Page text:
Brits will have to pay £7 fee to enter EU next year

Business / Thu 23rd Dec 2021 at 08:19am

BRITS will have to start paying €7 per person and pre-register their details in order to enter the European Union from next year. 

Reports had surfaced in various European media in recent weeks that access to all Schengen EU countries would come at a cost from 2022, and when approached by City A.M. this morning, a spokesperson for the European Commission in Brussels confirmed all British travellers will have to pay a €7 visa fee.

The so-called European Travel and Information and Authorisation Scheme (ETIAS) enables citizens of 61 non-EU countries to visit the EU Schengen area with travel pre-authorisation, rather than a full visa.

The European Commission confirmed that, from late 2022, the UK will be part of ETIAS, meaning that Brits will have to pre-register their details before any trip, as well as pay the €7 levy. 

Once the pre-authorisation has been approved, British passport holders will be allowed to stay in Europe up to 90 days. 

The European Commission confirmed the payment and pre-registration will apply for any trips to all Schengen area states, plus the non-Schengen micro-states of Andorra and Monaco. 

This means the ETIAS requirements will be in place for any trip to Austria, Belgium, Luxembourg, Netherlands, Germany, France, Spain, Portugal, Sweden, Finland, Denmark, Lithuania, Latvia, San Marino, Estonia, Poland, Slovakia, Hungary, Slovenia, Italy, Greece, Czech Republic, Malta, Monaco, Liechtenstein, Iceland, Norway, Switzerland Vatican City.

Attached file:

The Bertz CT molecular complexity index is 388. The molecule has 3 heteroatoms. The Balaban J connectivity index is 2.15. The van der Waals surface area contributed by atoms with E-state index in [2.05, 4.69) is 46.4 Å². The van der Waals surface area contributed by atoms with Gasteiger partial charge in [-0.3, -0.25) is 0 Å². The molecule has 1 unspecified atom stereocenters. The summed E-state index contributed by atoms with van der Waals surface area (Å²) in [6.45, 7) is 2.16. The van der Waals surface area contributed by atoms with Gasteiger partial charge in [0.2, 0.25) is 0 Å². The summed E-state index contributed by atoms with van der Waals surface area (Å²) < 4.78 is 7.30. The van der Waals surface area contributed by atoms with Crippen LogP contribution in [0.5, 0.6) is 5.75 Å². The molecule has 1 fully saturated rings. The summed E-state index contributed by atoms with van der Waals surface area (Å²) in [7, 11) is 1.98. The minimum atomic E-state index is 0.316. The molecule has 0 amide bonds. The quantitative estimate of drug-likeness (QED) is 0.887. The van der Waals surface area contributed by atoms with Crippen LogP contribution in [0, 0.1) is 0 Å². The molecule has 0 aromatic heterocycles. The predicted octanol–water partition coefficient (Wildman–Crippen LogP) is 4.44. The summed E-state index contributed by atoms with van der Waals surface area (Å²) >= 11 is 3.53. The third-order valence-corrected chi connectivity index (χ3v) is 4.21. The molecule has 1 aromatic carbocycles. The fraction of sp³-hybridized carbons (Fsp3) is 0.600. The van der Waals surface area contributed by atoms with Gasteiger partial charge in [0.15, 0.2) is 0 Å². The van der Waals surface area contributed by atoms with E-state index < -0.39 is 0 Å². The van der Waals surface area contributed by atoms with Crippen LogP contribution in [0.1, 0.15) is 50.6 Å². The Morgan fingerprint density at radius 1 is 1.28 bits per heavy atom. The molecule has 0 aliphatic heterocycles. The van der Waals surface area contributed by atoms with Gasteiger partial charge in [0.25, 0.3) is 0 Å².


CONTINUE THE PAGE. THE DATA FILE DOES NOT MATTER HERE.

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2 Comments for Brits will have to pay £7 fee to enter EU next year:

2021-12-23 08:58:48

As it should be. Tighten the borders, ours too.

2021-12-23 19:48:11

More Good News! https://inews.co.uk/news/politics/brexit-prices-rise-import-rules-toughened-new-year-1367298 Prices could rise even more as Brexit import rules are toughened up in New Year Thanks to the Great British Brexit, not only will it cost more to travel, it will cost more to import, cost more to export, and harder to get goods to and from Europe. This is, of course exactly as promised - "Trade with the EU will be tariff-free and involve minimal bureaucracy". So the extra tarrifs and paperwork required from Jan 1st simply do not exist. Thankfully any additional costs will be paid for by the £350M a week saving. No, wait, that's going to the NHS. No, it isn't, the NI increase is going to the NHS. So where is this £350M a week going?

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